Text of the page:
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team. And to be perfectly honest, making the team in the fi rst place was kind of an accident. There’s a large amount of testing and work that goes into it. In Prone, the easiest part of it is your position. The hardest part is getting your ammo to work with the gun, fi nding a barrel that shoots con- sistently all the time, and everything that goes into that. To throw some stuff together randomly and lay down on the fi ring line and make the team is honestly, pretty much an accident… but it worked out. So after I made the team, it was like ‘Okay, I can’t really rely on luck anymore. I need to actually lie down and fi gure some stuff out so I don’t embarrass myself going to the next match.’” Mowrer fi nished in third place behind Olympians Michael McPhail and Eric Uptagrafft to secure the fi nal spot on the U.S. Prone team. Just a week later, Mowrer left to compete in Air Pistol at the Bavarian Airgun Championships and found he had to confi rm his Prone Rifl e Team status

to curious international competitors. Even when he returned home to the U.S., the questions continued. “At that point people

were like ‘Oh, he got lucky’ and that’s a natural reac- tion for people in general to justify it. When I actually accepted the spot on the team, people were kind of up in arms – ‘Are you going to actually accept the spot? You just shot the match for fun, but now you actually made the team. Are you going to pursue that or you just messing with us and sticking with pistol?’ My thought process for accept- ing the spot on the team was that it was experience. The World Cup is just anoth- er opportunity to compete against the best shooters in the world – why does it mat- ter if it’s rifl e, pistol, shot- gun, underwater basket weaving – it doesn’t matter. You’re still competing with the best in that fi eld and I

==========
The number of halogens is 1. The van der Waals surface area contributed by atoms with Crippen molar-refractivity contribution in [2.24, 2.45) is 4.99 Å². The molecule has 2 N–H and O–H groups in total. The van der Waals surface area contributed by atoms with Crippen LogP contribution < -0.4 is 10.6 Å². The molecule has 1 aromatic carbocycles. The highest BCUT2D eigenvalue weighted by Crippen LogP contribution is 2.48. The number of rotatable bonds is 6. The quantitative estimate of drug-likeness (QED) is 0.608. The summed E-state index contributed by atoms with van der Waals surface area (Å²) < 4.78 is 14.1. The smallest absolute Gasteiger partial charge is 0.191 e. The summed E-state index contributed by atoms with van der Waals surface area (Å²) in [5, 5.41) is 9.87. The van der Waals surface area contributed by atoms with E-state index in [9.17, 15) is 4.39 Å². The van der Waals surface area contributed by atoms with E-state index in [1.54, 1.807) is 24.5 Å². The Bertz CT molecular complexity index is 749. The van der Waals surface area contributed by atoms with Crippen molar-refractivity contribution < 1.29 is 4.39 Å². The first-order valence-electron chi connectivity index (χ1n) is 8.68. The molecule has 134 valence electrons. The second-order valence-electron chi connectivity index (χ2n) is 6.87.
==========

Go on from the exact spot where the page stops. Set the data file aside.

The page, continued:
wanted the experience no matter what.” Prior to being named to

the Prone Rifl e Team, Mow- rer would pick up his rifl e perhaps once a week; using it for a mental and physical break – or even when he was just bored during his pistol training. “My primary focus is

pistol. That’s why I’m here. I was shooting as much pistol as I normally would. The only thing was that I was staying extra – like putting in extra hours after work. Instead of a 9-5, I was staying until 9:30 or 10 at night to square away my rifl e,” he said. Once he decided to

accept the team appoint- ment, Mowrer “stepped up training, just a little bit,” as he called it. “After I made the team, I actually got pretty stupid with it and was training WAY too much (for rifl e). I would lie down and would literally shoot 300 rounds a ses- sion, which is dumb. There were even days I was prob- ably getting closer to 400. I was shooting a lot. I guess there are lots of reasons for that. I spent a considerable amount of time getting my ammo squared away, get- ting my rifl e squared away and refi ning my position to the point I felt really com- fortable and confi dent with it. I shot a lot of rifl e in order to do that.” Heading into the World

Cup, Mowrer would once again wear the shooting jacket he got from former Resident Athlete Matt Wal- lace, a hand-me-down that no longer fi t him. “I didn’t pay a dime for it,” Mowrer

May 2014 | USA Shooting News


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